LONG BEACH, Calif. — Felix Rosenqvist's career turnaround continued Saturday when the Swede won Meyer Shank Racing its first ever pole in IndyCar by barely edging Will Power for the top starting spot at the Long Beach Grand Prix.

Rosenqvist is in his first season with his third IndyCar team and has proven to be fast every time he gets in the MSR car. He qualified second in the season-opening race, and then qualified first for his heat race in last month's $1 million exhibition.

“I feel like I have a team behind me for sure. I feel like we are making the right changes to the car,” Rosenqvist said. “We are really on it with Meyer Shank Racing.”

Now he needs to convert it into a victory, which would be just the second ever for Meyer Shank Racing. The team won the 2021 Indianapolis 500 with Helio Castroneves.

How will Rosenqvist do it?

“That's the big question,” Rosenqvist said. “That's what keeps me up at night.”

His last win was in 2020, when he drove for Ganassi.

Rosenqvist beat Power of Team Penske by just 0.0039 seconds.

“Story of my life lately,” said Power, IndyCar's all-time leader in poles with 70 for his career. His last pole-winning runs came last year when he swept the top starting spot for the doubleheader at Iowa.

Penske teammate Josef Newgarden, who won the season-opening race at St. Petersburg, qualified third and was followed by Andretti Global teammates Colton Herta and Marcus Ericsson, and finally reigning IndyCar champion Alex Palou of Chip Ganassi Racing.

Rosenqvist took great pride in both giving MSR its first IndyCar pole and doing it by beating Power. Rosenqvist said he has spent countless hours watching YouTube videos of Power's career qualifying runs to hone his own craft.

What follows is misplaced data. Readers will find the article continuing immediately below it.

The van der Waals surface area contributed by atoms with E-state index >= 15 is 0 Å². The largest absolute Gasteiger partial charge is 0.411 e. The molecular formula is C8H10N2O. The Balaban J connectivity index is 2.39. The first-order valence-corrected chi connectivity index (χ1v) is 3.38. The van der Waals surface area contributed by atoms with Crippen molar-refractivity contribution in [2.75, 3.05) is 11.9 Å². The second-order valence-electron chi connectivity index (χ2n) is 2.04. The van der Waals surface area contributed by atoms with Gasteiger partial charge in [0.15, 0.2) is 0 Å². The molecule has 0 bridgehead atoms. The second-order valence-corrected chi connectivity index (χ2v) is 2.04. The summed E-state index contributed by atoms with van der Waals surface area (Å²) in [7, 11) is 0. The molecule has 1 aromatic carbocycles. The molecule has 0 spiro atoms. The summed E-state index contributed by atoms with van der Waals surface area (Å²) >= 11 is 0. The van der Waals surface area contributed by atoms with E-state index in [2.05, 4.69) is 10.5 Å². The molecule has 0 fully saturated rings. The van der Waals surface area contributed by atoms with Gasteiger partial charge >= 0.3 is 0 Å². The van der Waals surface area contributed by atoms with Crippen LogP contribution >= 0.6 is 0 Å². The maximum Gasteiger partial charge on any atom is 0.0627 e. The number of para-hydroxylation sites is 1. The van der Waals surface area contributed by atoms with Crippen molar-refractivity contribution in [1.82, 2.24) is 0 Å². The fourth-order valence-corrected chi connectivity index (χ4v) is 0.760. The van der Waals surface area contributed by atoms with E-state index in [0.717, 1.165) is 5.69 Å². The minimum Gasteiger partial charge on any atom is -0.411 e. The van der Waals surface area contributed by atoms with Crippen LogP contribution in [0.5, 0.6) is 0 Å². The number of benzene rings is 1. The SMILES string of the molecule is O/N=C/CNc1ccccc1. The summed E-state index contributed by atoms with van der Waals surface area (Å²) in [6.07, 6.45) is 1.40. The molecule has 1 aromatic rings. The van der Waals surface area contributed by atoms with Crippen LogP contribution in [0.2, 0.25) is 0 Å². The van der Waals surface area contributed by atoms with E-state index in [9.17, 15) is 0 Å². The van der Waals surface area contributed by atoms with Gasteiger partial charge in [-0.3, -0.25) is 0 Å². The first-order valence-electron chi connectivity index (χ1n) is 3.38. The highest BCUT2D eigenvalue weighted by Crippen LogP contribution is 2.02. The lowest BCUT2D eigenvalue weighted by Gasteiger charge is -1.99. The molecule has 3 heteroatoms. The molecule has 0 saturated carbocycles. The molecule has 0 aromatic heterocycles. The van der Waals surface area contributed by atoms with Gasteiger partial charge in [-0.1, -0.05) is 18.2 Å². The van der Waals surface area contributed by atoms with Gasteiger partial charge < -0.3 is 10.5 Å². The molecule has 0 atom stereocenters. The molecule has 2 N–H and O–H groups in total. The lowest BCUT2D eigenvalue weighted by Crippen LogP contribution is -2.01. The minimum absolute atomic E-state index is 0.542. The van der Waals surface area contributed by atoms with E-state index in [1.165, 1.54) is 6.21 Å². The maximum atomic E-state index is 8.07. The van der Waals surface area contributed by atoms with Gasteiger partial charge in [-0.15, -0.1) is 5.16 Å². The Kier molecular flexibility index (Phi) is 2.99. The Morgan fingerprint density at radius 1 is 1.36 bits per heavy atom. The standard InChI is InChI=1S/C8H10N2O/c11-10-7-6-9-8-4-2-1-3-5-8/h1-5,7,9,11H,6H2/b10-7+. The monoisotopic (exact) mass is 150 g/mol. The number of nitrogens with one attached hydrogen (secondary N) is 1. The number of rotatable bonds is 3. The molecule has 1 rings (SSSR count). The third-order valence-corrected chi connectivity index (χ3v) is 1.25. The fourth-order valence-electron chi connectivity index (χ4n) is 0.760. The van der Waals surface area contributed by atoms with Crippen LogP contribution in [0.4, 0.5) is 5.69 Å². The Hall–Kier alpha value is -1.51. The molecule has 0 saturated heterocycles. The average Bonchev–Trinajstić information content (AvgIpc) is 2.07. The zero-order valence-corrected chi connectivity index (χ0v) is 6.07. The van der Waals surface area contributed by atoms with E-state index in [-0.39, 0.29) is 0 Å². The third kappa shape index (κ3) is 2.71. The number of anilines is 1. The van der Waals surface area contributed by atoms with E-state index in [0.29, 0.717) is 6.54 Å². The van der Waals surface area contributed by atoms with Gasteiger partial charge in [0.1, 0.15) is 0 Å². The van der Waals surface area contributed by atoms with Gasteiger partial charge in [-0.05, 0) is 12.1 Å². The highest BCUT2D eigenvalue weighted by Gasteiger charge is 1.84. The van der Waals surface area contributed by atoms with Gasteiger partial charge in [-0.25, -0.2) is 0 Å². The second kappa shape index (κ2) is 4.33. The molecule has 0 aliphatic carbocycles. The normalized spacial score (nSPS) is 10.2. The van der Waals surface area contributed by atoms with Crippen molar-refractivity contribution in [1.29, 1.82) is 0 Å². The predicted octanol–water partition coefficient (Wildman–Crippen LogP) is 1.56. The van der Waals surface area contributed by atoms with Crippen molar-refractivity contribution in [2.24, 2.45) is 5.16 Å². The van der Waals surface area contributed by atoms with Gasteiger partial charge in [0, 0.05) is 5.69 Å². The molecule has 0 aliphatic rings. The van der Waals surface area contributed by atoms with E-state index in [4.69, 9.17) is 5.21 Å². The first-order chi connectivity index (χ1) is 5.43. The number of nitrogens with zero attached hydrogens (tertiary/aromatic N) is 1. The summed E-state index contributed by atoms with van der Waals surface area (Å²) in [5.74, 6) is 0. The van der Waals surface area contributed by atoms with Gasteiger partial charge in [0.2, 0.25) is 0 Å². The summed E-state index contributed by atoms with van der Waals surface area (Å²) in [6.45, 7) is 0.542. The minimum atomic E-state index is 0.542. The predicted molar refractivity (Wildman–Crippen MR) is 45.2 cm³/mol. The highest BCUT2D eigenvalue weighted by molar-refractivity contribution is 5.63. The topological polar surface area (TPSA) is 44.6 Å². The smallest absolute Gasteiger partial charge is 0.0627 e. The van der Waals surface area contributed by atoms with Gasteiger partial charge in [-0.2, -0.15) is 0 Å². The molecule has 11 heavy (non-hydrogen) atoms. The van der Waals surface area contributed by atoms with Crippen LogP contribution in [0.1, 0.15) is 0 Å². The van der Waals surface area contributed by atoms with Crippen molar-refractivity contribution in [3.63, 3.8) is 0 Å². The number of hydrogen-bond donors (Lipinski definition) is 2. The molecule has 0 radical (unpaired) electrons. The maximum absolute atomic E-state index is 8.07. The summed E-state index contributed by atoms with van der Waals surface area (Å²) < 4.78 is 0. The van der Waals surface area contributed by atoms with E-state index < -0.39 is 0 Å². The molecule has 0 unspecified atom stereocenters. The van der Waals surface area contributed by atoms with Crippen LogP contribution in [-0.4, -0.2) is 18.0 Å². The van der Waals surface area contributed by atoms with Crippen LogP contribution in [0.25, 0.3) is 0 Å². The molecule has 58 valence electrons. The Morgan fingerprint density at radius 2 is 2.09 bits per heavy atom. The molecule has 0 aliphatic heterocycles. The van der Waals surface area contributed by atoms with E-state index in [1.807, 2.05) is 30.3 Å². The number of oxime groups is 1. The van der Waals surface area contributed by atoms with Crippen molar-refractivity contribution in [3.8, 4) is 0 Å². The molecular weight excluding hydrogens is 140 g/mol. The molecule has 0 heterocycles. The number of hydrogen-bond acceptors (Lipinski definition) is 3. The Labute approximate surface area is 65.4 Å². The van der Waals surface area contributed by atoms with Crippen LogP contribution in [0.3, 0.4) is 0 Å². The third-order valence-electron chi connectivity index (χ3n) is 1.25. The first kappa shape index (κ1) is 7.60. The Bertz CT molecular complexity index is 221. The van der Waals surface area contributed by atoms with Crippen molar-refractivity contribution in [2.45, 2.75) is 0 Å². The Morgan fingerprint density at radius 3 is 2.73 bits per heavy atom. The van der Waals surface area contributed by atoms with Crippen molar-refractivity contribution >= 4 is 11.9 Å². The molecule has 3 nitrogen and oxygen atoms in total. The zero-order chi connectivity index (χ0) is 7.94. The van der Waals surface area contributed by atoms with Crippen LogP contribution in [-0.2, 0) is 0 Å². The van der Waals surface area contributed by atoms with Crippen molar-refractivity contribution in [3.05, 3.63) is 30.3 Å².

It was a disastrous session for Arrow McLaren, as all three of its drivers were eliminated in the first round of qualifying. Alexander Rossi, in a contract year, will start 13th, Pato O'Ward will start 14th and reigning F2 champion Theo Pourchaire will start his IndyCar debut from 22nd. Pourchaire is the latest replacement driver for David Malukas, who has yet to make his IndyCar debut for McLaren because he seriously injured his wrist in a mountain bike crash the month before the season started.

The poor qualifying effort came on the first day McLaren boss Zak Brown has been at an IndyCar event and the trio of drivers had differing opinions on their runs.

“I wasn’t unhappy with the car at all, just not fast enough,” O'Ward said. "The race is a different monster, you just try to get ready for what the race trends to be. If our race car is good, I can do it. We just have to make sure we can get it in that window.”

Said Rossi: “Just missing overall pace, man. We’ve had some moments where it was OK, but struggling for grip. I don’t know, not much what we can do."

Pourchaire was a bit more optimistic.

“I am not so far from Pato, he's a really good driver, I think,” said Pourchaire, who is prepared to fill in for Malukas next week in Alabama if Malukas is still not healed. "It’s a completely new thing for me. Starting so far back like this, I will just try to complete the race. I will try to do my best and I think finishing in the top 15 or close to the top 10 would be a good thing.”

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